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Dancing the Sambalpuri way

Last updated: 21 May, 2011
Prafulla Kumar Mohapatra

Folk tradition

India has variegated dance forms. While classical dances trace their origin to different religions of the country, folk dances have their deep roots in the social lives of people.

Very often, folk dances portray the daily activities of people — their rites, rituals and beliefs — and other social events like marriage, fairs and festivals.

Sambalpuri dance, a folkloric dance form, owes its origin to the western part of Odisha, particularly the erstwhile Sambalpur district of Odisha. This place is known for its sculpturisque Odissi dance form. Deriving its name from the presiding deity of ‘Samalai’, Sambalpur has a distinct cultural identity of its own.

According to legends, the image of the presiding deity of Sambalpur was found under a simul (silk cotton) tree by Balaram Dev, Sambalpur’s first Chauhan king, in about the middle of 16th century AD. Greek geographer Ptolemy, in his famous book Geographika, describes the existence of Sambalpur in second century AD in the name of  ‘Sambalaka’ on the banks of River Mahananda. The two names — Sambalaka and Mahananda — refer to the modern name of Sambalpur and Mahanadi respectively. In French traveller Taverner’s travelogues, there is a mention of ‘Sumelpur’ as a region rich in diamonds and that which supplied them to the Roman Empire. The Sumelpur mentioned there is the present Sambalpur.

Sambalpur is ethnically very diverse with about 14 communities like brahmin, karan, teli (oil extractors), gour (milkmen), guria (maker of sweetmeat and pastries), agaria (industrious cultivators), sunari (goldsmith), kultas (cultivators), kewat (boatmen and fisherman), dhobi (washermen), kuli (weaver), bhandari (barber), kamar (blacksmith) and ganda (pipers and drummers) cohabiting together.

Over the centuries, the blend of 14 diverse communities has led to a distinct variety of colourful folk dance tradition. Purely indigenous, it creatively blends both traditional and modern steps. Among the popular dances are Sambalpuri, Ghoomra, Sua dance, Danda Nata, Koisabadi dance, Humo and Bauli besides Karma and Dalkhai. The ceremonies like Sitalsasti (the celebration of the marriage ceremony of Lord Shiva and Goddess Parvati), Nuakhai (cooking of new rice with milk and sugar), Mahul gundi (new gram, mango and mahua offered to family deity) and other festivals like the rathayatra (car festival) and Sivaratri (Shiva’s birthday) are the melting pots in which the recreation and reformation of dance take place.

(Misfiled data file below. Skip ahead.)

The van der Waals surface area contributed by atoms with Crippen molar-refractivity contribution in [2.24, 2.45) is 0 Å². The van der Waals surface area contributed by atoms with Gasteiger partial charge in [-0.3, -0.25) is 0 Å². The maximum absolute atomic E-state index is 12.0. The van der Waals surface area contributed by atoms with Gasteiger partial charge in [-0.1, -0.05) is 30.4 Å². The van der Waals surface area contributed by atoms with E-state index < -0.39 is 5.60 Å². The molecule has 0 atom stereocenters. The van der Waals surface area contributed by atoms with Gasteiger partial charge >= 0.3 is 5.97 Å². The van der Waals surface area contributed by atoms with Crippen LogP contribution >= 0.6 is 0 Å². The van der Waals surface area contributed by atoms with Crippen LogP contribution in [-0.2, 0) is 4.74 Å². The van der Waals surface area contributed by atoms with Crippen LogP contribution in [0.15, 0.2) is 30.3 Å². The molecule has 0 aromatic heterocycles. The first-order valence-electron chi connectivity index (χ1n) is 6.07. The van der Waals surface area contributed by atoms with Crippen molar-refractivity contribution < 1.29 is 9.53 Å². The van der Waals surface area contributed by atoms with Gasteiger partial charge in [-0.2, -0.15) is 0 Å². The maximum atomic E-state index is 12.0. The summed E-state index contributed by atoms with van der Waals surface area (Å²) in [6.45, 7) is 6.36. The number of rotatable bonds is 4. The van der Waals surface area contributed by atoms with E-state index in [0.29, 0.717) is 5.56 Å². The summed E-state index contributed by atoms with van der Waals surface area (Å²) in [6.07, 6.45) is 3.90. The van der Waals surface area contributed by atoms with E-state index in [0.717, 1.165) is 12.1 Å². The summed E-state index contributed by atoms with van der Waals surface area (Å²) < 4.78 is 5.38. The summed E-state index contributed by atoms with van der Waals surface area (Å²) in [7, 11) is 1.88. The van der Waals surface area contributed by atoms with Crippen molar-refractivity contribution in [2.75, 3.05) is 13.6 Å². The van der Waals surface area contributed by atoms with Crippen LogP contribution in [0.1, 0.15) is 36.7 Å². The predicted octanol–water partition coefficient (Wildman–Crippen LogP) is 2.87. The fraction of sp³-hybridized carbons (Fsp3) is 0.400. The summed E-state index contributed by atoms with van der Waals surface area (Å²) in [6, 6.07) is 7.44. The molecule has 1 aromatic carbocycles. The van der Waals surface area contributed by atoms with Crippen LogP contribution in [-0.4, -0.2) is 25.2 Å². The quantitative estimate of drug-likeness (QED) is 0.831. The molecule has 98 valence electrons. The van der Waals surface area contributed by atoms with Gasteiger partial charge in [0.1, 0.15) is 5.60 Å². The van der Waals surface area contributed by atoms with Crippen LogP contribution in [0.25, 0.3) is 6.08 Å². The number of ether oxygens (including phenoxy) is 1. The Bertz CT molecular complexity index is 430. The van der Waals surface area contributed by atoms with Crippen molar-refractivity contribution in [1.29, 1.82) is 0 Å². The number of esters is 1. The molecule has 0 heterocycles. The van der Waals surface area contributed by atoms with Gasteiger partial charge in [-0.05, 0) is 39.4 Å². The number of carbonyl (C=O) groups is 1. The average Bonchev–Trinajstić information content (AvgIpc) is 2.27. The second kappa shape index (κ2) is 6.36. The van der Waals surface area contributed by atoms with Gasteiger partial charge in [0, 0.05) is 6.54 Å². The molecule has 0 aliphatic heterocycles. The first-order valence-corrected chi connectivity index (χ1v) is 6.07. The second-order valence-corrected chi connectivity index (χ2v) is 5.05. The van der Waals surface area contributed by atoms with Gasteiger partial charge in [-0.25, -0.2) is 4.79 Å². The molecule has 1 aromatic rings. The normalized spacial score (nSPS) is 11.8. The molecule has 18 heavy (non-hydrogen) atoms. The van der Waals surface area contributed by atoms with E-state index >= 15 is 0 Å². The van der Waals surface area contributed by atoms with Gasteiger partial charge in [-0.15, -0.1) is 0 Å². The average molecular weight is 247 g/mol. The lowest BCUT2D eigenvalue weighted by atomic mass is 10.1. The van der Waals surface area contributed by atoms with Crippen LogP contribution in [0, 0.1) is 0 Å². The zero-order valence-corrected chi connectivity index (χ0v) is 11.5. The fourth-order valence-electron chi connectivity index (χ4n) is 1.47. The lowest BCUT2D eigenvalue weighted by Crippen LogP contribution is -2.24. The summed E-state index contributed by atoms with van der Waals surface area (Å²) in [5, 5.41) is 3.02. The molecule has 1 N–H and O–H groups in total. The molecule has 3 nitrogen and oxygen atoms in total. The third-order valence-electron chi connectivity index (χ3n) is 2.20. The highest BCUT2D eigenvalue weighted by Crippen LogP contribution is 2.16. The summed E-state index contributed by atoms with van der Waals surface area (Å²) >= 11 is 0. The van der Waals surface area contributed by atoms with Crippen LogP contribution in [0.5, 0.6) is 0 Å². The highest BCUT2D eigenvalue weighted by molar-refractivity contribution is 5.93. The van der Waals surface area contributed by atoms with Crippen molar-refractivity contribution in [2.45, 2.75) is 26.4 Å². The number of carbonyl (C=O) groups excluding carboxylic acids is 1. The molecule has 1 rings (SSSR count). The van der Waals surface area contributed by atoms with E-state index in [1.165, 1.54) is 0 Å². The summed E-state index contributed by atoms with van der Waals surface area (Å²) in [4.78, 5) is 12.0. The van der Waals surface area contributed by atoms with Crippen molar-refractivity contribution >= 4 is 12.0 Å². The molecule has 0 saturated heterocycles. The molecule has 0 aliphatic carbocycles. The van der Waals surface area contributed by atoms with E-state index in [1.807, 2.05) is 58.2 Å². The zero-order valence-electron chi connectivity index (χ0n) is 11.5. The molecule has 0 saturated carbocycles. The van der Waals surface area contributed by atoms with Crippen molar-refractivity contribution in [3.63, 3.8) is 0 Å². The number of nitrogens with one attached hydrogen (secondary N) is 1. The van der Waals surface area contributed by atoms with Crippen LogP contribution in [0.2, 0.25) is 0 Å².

Over the years, Sambalpuri dance has undergone many changes to suit the climatic, dialectic, cultural and behavioural diversity of the people of Sambalpur. Initially, the performance of this dance was to propitiate the gods, to fight against evil, and to pacify the invisible tiny atman (soul). It was performed during fairs, festivals, marriages and around the time of harvest.

The most exciting and popular presentation in the form of ‘Rasarkeli’, ‘Dalkhai’, Maelajad’, ‘Bayar man’ and ‘Chutuku Chuta’ has made this dance a memorable one. Scintillating movements of feet, punctuated with teaming pauses, are its striking features. The rhythm of dhol, drum, flute and dholak, coupled with the tinkling of ghungroos can thrill one’s heart. Sambalpur Kala Parishad, the pioneering organisation for the promotion of this dance, has been responsible for the revolutionary growth of this dance.

This form of dance has become synonymous with the traditional attire of the people of the region. The designs are varied — Bichitrapuri, Nakshatramala, Saptapadi and Payola — and the methodology is the tie and dye process, imparting elegance. The harmonious blend and interlacement of dyed yarns of different materials, coupled with floral and animal motifs, make this sari befitting for this folk dance. Along with the sari, the red coloured blouse and handkerchief the danseuse wears, add colour to the dance.

The ornaments and jewellery the danseuse wears include traditional bangles, armlets, bracelets, thread khagala on the neck, pan petri and flowers on the head, earrings, nose ring and anklets. The red alta around the dancer’s feet makes the dance very lively. The male dancer wears a simple khadi cloth and a Sambalpuri hawaii shirt, and ties a red towel round his waist. His ornaments include a herbal root necklace and a turban with peacock feathers on it. The Sambalpuri dance is definitely the pride of Odisha.


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